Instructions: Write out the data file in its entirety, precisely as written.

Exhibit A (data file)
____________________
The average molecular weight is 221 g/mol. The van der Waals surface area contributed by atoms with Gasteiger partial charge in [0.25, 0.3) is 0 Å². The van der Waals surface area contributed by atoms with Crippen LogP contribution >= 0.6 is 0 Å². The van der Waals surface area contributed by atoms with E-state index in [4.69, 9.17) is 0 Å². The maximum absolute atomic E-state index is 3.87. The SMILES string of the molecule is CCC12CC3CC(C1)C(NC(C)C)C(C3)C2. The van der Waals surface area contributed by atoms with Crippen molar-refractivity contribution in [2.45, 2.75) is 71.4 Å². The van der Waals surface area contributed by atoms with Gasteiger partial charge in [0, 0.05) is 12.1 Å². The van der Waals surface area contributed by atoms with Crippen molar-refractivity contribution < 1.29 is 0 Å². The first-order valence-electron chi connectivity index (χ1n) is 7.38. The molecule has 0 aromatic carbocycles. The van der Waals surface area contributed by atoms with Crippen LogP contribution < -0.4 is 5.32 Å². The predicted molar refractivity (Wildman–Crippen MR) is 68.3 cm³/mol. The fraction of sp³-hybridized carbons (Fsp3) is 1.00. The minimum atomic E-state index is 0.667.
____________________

The average molecular weight is 221 g/mol. The van der Waals surface area contributed by atoms with Gasteiger partial charge in [0.25, 0.3) is 0 Å². The van der Waals surface area contributed by atoms with Crippen LogP contribution >= 0.6 is 0 Å². The van der Waals surface area contributed by atoms with E-state index in [4.69, 9.17) is 0 Å². The maximum absolute atomic E-state index is 3.87. The SMILES string of the molecule is CCC12CC3CC(C1)C(NC(C)C)C(C3)C2. The van der Waals surface area contributed by atoms with Crippen molar-refractivity contribution in [2.45, 2.75) is 71.4 Å². The van der Waals surface area contributed by atoms with Gasteiger partial charge in [0, 0.05) is 12.1 Å². The van der Waals surface area contributed by atoms with Crippen molar-refractivity contribution < 1.29 is 0 Å². The first-order valence-electron chi connectivity index (χ1n) is 7.38. The molecule has 0 aromatic carbocycles. The van der Waals surface area contributed by atoms with Crippen LogP contribution < -0.4 is 5.32 Å². The predicted molar refractivity (Wildman–Crippen MR) is 68.3 cm³/mol. The fraction of sp³-hybridized carbons (Fsp3) is 1.00. The minimum atomic E-state index is 0.667.